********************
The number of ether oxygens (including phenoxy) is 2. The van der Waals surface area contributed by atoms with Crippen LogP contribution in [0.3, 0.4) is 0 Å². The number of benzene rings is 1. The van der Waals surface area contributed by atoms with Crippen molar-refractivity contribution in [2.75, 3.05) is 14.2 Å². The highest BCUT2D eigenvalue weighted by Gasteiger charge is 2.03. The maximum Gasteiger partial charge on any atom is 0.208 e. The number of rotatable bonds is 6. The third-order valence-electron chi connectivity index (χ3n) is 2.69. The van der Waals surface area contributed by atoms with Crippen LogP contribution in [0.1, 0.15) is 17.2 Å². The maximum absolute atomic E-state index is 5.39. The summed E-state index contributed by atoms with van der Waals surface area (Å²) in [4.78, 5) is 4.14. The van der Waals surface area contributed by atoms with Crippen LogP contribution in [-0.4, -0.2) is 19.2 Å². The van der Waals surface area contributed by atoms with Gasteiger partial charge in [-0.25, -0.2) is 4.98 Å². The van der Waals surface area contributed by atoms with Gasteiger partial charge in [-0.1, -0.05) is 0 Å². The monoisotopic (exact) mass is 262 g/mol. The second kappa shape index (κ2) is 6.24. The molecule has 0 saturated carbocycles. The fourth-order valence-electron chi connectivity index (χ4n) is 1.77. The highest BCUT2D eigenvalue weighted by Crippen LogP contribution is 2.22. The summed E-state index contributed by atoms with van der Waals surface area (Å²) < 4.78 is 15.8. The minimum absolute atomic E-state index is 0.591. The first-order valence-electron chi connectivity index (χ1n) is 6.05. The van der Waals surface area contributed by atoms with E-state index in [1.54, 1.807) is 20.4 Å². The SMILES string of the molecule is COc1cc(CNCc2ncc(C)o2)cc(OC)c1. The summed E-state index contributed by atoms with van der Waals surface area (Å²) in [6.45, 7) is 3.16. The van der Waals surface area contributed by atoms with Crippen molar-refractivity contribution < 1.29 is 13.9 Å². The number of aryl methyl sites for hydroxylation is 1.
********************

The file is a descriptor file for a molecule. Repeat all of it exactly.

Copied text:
The number of ether oxygens (including phenoxy) is 2. The van der Waals surface area contributed by atoms with Crippen LogP contribution in [0.3, 0.4) is 0 Å². The number of benzene rings is 1. The van der Waals surface area contributed by atoms with Crippen molar-refractivity contribution in [2.75, 3.05) is 14.2 Å². The highest BCUT2D eigenvalue weighted by Gasteiger charge is 2.03. The maximum Gasteiger partial charge on any atom is 0.208 e. The number of rotatable bonds is 6. The third-order valence-electron chi connectivity index (χ3n) is 2.69. The van der Waals surface area contributed by atoms with Crippen LogP contribution in [0.1, 0.15) is 17.2 Å². The maximum absolute atomic E-state index is 5.39. The summed E-state index contributed by atoms with van der Waals surface area (Å²) in [4.78, 5) is 4.14. The van der Waals surface area contributed by atoms with Crippen LogP contribution in [-0.4, -0.2) is 19.2 Å². The van der Waals surface area contributed by atoms with Gasteiger partial charge in [-0.25, -0.2) is 4.98 Å². The van der Waals surface area contributed by atoms with Gasteiger partial charge in [-0.1, -0.05) is 0 Å². The monoisotopic (exact) mass is 262 g/mol. The second kappa shape index (κ2) is 6.24. The molecule has 0 saturated carbocycles. The fourth-order valence-electron chi connectivity index (χ4n) is 1.77. The highest BCUT2D eigenvalue weighted by Crippen LogP contribution is 2.22. The summed E-state index contributed by atoms with van der Waals surface area (Å²) < 4.78 is 15.8. The minimum absolute atomic E-state index is 0.591. The first-order valence-electron chi connectivity index (χ1n) is 6.05. The van der Waals surface area contributed by atoms with E-state index in [1.54, 1.807) is 20.4 Å². The SMILES string of the molecule is COc1cc(CNCc2ncc(C)o2)cc(OC)c1. The summed E-state index contributed by atoms with van der Waals surface area (Å²) in [6.45, 7) is 3.16. The van der Waals surface area contributed by atoms with Crippen molar-refractivity contribution < 1.29 is 13.9 Å². The number of aryl methyl sites for hydroxylation is 1.